Game Development for Designers

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120044
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Game Development for Designers

Post by 120044 » Thu Oct 03, 2013 2:25 pm

I made this topic to vouch for a range of software that I think can help any designer become better and more involved in other parts of game development.

In my time at IGAD, I noticed that (in Gamelab, for example), designers tend to take their hands off the development of a project after the concept stage is done. They feel like they cannot work on anything anymore. And I believe that's a shame - there is always work to do, for everyone. What would be a reason for having this mentality? "I cannot program" or "I am no good at art". However, I also believe that, next to mentality, it is also a matter of perspective; we tend to look at projects way too much from a design point of view and not from an executive design or production point of view; we think, but we don't create.

Of course, many of us create levels in Gamelab, but the assets production is always left to the programmers, artists and igd-ers. I think you can change that. Of course, you can learn Maya, Photoshop, C# and all other things, but that does not necessarily change the perspective; I believe that working with certain tools can do just that. I'm not saying everyone should use this, but if you really want to get more involved in a project as a designer, you can check these out, it worked for me.

Also note that it is very possible that you already know all these tools; they're not very hipster or anything. Just have a go with them, they are great.

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  • RPG Maker XP / RPG Maker VX
    Now, don't start laughing just yet. "Hah, RPG Maker, that's for noobs". That is, however, my point: if you are a designer, not that savvy with programming and art, you need a tool in which you can express your designer skills, not having to wait on programmers to finish their code and artists to finish that character model. RPG Maker XP and VX, for me, are amazing tools for just that. Level design (building a world, however with default graphics, expressing ideas and creating a living world), narrative design (make your stories, make them come to life, add cutscenes) and expressing your general concepts are three things I have learned to do in this software. I worked with it for about 7 years and I learned so, so much from it. You don't have to code, if you can't, but you will learn to understand it. You don't have to open Maya, but piece by piece you learn how to edit and make your own graphics. 2D is better to start with anyway, if you ask me.

    Image

    Of course, then there's the problem of "YEAH but there's a default battle system and default ugly graphics, and, and..." - well, of course; that's my point; you don't have to do any of the magic the programmers and artists do, if you don't want to, but there is room to do so. And however crappy you think the graphics look, you can make very pretty things with it. One of the latest games I made with it had an entire custom system and almost no default graphics (of course the default style, but you can also change that entirely if you want), and I didn't code that much for it (you can actually do the entire thing without doing any code):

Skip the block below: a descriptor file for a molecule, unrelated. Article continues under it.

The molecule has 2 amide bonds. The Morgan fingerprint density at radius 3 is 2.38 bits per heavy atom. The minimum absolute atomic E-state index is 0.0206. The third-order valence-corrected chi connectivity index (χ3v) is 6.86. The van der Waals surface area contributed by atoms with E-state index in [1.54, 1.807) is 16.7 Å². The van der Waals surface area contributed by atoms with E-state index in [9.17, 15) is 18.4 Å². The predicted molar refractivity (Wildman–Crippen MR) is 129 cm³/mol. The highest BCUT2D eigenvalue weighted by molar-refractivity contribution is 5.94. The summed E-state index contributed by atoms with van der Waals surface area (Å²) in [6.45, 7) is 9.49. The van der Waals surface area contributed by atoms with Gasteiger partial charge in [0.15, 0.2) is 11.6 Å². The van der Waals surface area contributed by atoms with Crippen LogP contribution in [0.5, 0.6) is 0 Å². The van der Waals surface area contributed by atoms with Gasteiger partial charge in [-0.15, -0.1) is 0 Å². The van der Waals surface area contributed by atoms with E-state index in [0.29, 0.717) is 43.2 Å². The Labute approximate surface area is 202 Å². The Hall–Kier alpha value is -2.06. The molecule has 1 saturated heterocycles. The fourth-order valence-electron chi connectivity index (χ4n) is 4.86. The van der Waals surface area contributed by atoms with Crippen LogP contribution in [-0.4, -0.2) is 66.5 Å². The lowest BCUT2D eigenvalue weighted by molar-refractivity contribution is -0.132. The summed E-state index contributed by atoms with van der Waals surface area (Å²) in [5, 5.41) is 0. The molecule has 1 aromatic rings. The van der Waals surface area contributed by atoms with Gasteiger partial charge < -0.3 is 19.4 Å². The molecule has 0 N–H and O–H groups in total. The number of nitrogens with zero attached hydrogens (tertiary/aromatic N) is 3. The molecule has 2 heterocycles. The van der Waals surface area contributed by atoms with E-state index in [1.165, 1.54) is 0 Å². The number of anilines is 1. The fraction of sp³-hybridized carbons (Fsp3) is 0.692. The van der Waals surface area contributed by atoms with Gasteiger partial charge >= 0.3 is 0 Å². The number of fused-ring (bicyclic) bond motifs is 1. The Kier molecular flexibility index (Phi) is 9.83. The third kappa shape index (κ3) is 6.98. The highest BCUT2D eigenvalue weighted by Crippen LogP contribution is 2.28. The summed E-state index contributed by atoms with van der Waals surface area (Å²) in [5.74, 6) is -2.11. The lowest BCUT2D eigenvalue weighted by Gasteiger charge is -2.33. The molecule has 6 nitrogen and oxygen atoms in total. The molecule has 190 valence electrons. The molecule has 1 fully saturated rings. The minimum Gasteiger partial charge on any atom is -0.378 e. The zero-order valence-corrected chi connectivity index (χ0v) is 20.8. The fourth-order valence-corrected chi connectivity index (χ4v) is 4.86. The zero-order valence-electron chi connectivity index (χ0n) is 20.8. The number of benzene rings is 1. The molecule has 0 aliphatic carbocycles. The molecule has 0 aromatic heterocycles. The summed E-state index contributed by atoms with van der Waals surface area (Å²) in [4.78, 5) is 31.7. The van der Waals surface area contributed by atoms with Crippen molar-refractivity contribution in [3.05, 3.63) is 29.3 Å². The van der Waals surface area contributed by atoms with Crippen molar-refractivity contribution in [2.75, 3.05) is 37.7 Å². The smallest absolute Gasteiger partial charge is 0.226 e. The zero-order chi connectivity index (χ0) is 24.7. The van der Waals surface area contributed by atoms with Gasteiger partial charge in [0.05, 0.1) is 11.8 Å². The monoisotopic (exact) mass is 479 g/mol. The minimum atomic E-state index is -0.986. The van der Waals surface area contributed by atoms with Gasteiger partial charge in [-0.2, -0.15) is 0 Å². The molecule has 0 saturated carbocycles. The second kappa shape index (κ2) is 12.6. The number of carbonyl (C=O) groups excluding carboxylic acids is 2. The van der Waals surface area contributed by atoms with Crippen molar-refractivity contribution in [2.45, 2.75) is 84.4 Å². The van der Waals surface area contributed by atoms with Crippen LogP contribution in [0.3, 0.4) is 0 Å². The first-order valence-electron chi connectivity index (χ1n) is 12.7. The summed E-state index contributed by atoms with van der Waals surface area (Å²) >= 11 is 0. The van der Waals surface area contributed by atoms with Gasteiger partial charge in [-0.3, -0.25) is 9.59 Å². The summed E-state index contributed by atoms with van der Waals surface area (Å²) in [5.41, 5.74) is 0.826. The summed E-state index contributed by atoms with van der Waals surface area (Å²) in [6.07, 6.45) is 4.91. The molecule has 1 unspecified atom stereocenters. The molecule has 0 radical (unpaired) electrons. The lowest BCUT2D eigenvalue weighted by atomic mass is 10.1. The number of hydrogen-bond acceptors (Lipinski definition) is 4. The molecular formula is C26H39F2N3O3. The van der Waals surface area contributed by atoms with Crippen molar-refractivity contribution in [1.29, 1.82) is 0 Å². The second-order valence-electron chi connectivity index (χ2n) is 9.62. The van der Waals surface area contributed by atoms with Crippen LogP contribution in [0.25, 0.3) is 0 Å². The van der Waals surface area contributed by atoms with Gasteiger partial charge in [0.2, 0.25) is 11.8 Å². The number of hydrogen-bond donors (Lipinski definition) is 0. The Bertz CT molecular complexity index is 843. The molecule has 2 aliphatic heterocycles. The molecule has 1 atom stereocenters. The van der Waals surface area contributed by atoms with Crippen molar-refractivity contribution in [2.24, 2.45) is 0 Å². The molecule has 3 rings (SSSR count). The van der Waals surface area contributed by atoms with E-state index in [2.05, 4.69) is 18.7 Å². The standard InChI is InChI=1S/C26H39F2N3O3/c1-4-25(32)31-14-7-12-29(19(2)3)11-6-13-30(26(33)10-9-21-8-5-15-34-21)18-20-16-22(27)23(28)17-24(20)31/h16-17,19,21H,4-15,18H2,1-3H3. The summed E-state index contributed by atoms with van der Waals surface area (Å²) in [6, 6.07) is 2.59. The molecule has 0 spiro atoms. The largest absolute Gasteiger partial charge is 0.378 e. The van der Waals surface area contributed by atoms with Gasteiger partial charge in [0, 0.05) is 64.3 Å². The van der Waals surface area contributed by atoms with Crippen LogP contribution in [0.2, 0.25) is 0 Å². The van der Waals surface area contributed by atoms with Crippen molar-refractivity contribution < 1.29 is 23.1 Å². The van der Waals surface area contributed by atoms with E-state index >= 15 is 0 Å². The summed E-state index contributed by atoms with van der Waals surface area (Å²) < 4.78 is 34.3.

Image

    A list of resources:
    Scirra Construct Classic / Construct 2
    A more popular tool nowadays and a bit more complicated, Construct 2 is a pretty powerful engine capable of exporting to all sorts of formats, including HTML5. No programming required (even harder to access than in RPG Maker): just create events to create your entire game. The engine adds particles, physics, 3D support and more to a great workflow. Made by two guys, but they achieved so much already.

    Construct Classic was the first version of Construct, abandoned because they started working on a more stable version (and thank god for that). Both versions are available for free, the latter one coming with a couple of restrictions. Construct does not come with default packages, but there are tons and tons of graphics to be found online.

    Image

    I personally found Construct to be the best tool to design and then create mechanics pretty easily. It takes time to get everything right, but you can have a physics-based puzzle in 2 hours. Any 2D game is possible and with over 660.000 downloads, a lot have been made so far. And it can all be played in your browser! In other words: you have a lot of freedom, but you also have to do more yourself. Still a great tool that I have used a lot to explain mechanics, even.

    A list of resources:
    Unreal Development Kit
    Second year designers will be very familiar with this tool, but first years might not; UDK is an extremely powerful tool, mainly useful for Level Design. The engine is also used in the Level Design course, so if you want a headstart: try it out now and start to create something.

    Image